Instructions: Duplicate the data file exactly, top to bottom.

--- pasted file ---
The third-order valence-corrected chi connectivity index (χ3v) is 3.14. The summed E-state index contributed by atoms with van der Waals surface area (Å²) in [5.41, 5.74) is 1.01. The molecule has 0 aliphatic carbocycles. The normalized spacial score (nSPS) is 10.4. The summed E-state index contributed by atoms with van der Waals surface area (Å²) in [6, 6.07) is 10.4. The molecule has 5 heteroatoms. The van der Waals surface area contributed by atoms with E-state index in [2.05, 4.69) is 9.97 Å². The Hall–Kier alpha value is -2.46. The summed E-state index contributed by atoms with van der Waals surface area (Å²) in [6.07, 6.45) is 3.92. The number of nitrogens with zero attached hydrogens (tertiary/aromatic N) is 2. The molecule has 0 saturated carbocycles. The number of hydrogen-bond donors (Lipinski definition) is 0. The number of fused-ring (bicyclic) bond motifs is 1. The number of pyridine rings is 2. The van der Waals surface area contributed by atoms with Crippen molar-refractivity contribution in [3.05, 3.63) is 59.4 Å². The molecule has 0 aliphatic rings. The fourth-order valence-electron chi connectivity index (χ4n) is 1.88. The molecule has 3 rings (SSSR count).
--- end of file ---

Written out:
The third-order valence-corrected chi connectivity index (χ3v) is 3.14. The summed E-state index contributed by atoms with van der Waals surface area (Å²) in [5.41, 5.74) is 1.01. The molecule has 0 aliphatic carbocycles. The normalized spacial score (nSPS) is 10.4. The summed E-state index contributed by atoms with van der Waals surface area (Å²) in [6, 6.07) is 10.4. The molecule has 5 heteroatoms. The van der Waals surface area contributed by atoms with E-state index in [2.05, 4.69) is 9.97 Å². The Hall–Kier alpha value is -2.46. The summed E-state index contributed by atoms with van der Waals surface area (Å²) in [6.07, 6.45) is 3.92. The number of nitrogens with zero attached hydrogens (tertiary/aromatic N) is 2. The molecule has 0 saturated carbocycles. The number of hydrogen-bond donors (Lipinski definition) is 0. The number of fused-ring (bicyclic) bond motifs is 1. The number of pyridine rings is 2. The van der Waals surface area contributed by atoms with Crippen molar-refractivity contribution in [3.05, 3.63) is 59.4 Å². The molecule has 0 aliphatic rings. The fourth-order valence-electron chi connectivity index (χ4n) is 1.88. The molecule has 3 rings (SSSR count).